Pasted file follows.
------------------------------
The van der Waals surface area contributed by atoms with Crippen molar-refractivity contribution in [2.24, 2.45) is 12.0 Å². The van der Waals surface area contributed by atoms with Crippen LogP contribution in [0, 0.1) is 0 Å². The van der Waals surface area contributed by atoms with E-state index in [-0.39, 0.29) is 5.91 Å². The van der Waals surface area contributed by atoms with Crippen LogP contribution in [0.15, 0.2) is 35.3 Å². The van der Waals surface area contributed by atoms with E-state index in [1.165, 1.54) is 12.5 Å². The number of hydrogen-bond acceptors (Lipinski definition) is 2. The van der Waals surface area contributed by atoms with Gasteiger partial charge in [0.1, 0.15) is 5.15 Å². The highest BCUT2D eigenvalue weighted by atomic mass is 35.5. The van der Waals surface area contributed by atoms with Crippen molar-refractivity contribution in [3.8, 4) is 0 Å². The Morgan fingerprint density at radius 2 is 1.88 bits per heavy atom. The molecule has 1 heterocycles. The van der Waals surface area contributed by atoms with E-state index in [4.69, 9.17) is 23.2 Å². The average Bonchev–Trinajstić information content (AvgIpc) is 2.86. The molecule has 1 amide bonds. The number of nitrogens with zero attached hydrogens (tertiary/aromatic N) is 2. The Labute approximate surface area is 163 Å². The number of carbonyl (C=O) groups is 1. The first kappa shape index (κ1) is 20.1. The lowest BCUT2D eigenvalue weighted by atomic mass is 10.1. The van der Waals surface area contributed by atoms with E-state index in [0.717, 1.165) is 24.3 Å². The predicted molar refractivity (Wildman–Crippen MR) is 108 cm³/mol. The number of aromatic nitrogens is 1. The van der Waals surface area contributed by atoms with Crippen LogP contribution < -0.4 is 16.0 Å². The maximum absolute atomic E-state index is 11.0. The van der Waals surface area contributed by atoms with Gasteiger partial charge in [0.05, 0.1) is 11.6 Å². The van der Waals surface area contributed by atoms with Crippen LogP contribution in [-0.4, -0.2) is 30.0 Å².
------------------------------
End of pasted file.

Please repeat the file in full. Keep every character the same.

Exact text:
The van der Waals surface area contributed by atoms with Crippen molar-refractivity contribution in [2.24, 2.45) is 12.0 Å². The van der Waals surface area contributed by atoms with Crippen LogP contribution in [0, 0.1) is 0 Å². The van der Waals surface area contributed by atoms with E-state index in [-0.39, 0.29) is 5.91 Å². The van der Waals surface area contributed by atoms with Crippen LogP contribution in [0.15, 0.2) is 35.3 Å². The van der Waals surface area contributed by atoms with E-state index in [1.165, 1.54) is 12.5 Å². The number of hydrogen-bond acceptors (Lipinski definition) is 2. The van der Waals surface area contributed by atoms with Gasteiger partial charge in [0.1, 0.15) is 5.15 Å². The highest BCUT2D eigenvalue weighted by atomic mass is 35.5. The van der Waals surface area contributed by atoms with Crippen molar-refractivity contribution in [3.8, 4) is 0 Å². The Morgan fingerprint density at radius 2 is 1.88 bits per heavy atom. The molecule has 1 heterocycles. The van der Waals surface area contributed by atoms with E-state index in [4.69, 9.17) is 23.2 Å². The average Bonchev–Trinajstić information content (AvgIpc) is 2.86. The molecule has 1 amide bonds. The number of nitrogens with zero attached hydrogens (tertiary/aromatic N) is 2. The Labute approximate surface area is 163 Å². The number of carbonyl (C=O) groups is 1. The first kappa shape index (κ1) is 20.1. The lowest BCUT2D eigenvalue weighted by atomic mass is 10.1. The van der Waals surface area contributed by atoms with E-state index in [0.717, 1.165) is 24.3 Å². The predicted molar refractivity (Wildman–Crippen MR) is 108 cm³/mol. The number of aromatic nitrogens is 1. The van der Waals surface area contributed by atoms with Crippen LogP contribution < -0.4 is 16.0 Å². The maximum absolute atomic E-state index is 11.0. The van der Waals surface area contributed by atoms with Gasteiger partial charge in [0.05, 0.1) is 11.6 Å². The van der Waals surface area contributed by atoms with Crippen LogP contribution in [-0.4, -0.2) is 30.0 Å².